A normal childhood has always seemed a mystery to me. My family life wasn’t miserable because I had a strong, smart mother who never gave up. But my growing up was unorthodox, very unorthodox. We lived hand-to-mouth and the only constant in our lives was my grandparents who lived on a farm in the Oklahoma Panhandle.
Gilbert (Gib) and Lillie Hodges traveled from Arkansas very early in the 20th century and brought with them two small daughters; the oldest was Aunt Lena and the youngest was my mother, Delia. Nine other children were born to them and all grew to adulthood except for one girl who was never named. Her tombstone simply reads: Baby Girl Hodges. Perhaps life on the prairie was too hard to find names for children who only lived a day or two. There were many infants buried sans first names in the Forgan, Oklahoma cemetery.
But back to my childhood. Mother taught school and she never got a check in the summertime, so we spent those lean months with my grandparents. Living on that flat, grassy land taught me to love the plains and the resolute people who had settled a land where many built their houses from sod.
Perhaps that’s why it seemed so natural for me to spin three novellas set in 1889 Oklahoma Territory. (Not in the panhandle; of course, more in the center of the state.) One of these stories, Thanksgiving with a Mysterious Stranger, is included in the anthology called TWO FOXY HENS AND ONE BIG ROOSTER. The theme was holidays, and I picked Thanksgiving. Here’s the gist of it:
Hannah Smith determines to prove out her land stake in 1889 Guthrie, O.T., after her mail-order husband is murdered. This arduous task is complicated by a villain who tries to kill Hannah. A rancorous rooster and a mysterious stranger complicate her life, but this resilient woman still manages to solve her husband’s murder and save her homestead.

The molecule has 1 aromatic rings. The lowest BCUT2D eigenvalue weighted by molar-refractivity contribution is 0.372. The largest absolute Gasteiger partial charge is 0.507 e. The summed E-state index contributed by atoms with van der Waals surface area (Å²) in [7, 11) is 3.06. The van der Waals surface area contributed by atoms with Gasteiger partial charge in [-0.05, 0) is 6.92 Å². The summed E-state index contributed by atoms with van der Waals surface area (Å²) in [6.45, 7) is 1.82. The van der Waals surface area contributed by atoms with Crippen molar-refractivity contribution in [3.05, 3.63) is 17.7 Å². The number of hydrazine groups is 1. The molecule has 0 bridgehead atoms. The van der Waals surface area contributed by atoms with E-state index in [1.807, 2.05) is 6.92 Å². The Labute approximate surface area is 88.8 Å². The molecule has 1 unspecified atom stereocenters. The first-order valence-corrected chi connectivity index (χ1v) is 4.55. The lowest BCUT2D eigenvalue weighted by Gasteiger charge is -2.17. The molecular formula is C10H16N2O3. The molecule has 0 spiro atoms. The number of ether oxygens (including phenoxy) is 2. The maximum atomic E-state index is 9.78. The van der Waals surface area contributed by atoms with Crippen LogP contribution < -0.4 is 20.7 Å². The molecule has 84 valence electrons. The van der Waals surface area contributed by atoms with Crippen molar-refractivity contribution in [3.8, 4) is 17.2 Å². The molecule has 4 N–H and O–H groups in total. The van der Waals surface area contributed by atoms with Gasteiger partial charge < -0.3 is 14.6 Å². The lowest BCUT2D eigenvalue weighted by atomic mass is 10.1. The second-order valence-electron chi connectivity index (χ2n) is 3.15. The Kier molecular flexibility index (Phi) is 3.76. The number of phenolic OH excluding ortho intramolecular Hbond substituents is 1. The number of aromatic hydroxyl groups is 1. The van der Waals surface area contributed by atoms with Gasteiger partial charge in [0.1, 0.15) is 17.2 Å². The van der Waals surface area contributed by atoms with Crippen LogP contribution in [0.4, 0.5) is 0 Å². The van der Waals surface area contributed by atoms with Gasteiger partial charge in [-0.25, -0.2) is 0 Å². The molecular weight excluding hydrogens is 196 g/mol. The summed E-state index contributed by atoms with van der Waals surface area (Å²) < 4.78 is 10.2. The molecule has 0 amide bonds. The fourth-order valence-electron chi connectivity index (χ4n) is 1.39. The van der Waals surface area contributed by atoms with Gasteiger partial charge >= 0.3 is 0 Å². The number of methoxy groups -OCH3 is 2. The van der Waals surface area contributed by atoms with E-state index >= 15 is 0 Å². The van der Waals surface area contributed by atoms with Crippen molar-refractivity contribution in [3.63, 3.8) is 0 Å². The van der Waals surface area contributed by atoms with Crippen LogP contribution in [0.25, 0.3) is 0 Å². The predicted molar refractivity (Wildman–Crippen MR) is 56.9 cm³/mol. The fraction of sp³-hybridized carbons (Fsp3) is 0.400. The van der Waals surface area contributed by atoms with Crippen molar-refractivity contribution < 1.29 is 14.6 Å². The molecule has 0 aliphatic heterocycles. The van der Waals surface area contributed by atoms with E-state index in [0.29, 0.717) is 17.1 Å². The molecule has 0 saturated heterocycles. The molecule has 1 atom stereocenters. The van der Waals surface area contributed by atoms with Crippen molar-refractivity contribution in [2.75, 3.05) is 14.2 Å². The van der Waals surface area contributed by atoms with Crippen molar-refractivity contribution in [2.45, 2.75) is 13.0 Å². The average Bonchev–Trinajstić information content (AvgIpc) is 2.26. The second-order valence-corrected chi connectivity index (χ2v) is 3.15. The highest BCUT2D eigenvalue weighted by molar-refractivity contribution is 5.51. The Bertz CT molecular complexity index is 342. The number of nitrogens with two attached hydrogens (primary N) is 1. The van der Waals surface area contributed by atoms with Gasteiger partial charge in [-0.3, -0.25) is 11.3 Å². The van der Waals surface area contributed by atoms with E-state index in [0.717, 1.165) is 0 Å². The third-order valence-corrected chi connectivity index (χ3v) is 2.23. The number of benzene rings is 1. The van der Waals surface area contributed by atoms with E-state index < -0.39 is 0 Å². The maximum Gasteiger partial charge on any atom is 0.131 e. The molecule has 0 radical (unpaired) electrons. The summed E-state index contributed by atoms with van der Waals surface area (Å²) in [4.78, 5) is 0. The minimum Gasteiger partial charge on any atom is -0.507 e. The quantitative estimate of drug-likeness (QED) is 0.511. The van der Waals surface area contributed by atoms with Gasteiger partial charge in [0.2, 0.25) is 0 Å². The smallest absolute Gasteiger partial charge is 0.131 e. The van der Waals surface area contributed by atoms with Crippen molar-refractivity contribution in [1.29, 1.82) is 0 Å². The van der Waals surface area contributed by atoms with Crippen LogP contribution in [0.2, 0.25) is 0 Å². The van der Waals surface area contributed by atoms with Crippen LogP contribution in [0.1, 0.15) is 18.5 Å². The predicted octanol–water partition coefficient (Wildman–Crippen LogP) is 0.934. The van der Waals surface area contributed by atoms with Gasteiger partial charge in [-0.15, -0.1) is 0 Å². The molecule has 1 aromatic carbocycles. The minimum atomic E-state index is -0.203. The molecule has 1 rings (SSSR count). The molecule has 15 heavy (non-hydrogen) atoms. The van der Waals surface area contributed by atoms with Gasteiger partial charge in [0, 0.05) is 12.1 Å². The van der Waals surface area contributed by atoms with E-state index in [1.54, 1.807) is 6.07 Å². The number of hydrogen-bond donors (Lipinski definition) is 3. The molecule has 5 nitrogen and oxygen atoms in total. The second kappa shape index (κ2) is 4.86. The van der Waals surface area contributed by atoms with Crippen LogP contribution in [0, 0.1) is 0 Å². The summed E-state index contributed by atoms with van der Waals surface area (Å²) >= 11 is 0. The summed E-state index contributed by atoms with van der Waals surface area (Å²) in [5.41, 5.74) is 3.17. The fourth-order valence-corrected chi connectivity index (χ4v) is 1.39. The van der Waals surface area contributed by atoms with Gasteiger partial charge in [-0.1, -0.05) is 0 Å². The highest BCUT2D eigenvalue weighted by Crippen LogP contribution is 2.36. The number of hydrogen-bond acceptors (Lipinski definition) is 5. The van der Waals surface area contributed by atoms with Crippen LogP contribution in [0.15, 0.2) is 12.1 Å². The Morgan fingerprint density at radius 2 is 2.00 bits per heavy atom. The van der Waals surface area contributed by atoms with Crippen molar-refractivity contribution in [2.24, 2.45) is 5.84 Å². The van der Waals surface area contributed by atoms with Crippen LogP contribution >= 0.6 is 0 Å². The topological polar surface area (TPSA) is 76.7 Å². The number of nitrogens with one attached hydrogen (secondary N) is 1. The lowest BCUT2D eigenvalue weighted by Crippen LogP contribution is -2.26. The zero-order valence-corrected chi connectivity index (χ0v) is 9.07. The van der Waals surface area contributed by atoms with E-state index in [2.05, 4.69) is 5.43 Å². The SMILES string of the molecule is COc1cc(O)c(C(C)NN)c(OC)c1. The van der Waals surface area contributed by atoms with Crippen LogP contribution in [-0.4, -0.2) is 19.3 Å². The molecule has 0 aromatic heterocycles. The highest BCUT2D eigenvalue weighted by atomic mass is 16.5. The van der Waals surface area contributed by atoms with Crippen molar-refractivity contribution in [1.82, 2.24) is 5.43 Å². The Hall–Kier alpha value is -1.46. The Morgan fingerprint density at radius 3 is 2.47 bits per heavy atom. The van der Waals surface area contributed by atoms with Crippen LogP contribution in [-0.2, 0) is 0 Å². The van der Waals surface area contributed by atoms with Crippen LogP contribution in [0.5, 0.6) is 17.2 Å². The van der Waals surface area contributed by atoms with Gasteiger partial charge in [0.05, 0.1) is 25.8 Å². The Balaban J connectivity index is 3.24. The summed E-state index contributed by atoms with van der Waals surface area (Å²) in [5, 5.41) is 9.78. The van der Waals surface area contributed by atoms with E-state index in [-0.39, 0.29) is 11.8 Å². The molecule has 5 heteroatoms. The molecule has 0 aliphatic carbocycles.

Ah yes, I always have to bump someone off in my stories. This one was especially fun to write. I’d just heard a talk by Nancy Picard who said it was good to start a story talking about food. The favorite thing that I put into my mouth is coffee, so that’s how I started. Here are the first couple of paragraphs so you can judge for yourself:
All Hannah Smith ever wanted was a house with yellow curtains, a small garden and a good cup of coffee. Right now she’d settle for the coffee, but she had only enough grounds for one final pot and she was saving that treat for Thanksgiving Day.
It was her own fault. She’d deliberately annoyed her brand-new husband George, who disliked coffee anyway. Sometimes a woman’s mouth opened and words popped out unbidden. And because of that one slip, George swore he’d never again buy her another ounce of coffee.
If you love Thanksgiving and enjoy historical mysteries, then Thanksgiving with a Mysterious Stranger is the story for you. You’ll also get two other novellas in the anthology THE FOXY HENS AND ONE BIG ROOSTER.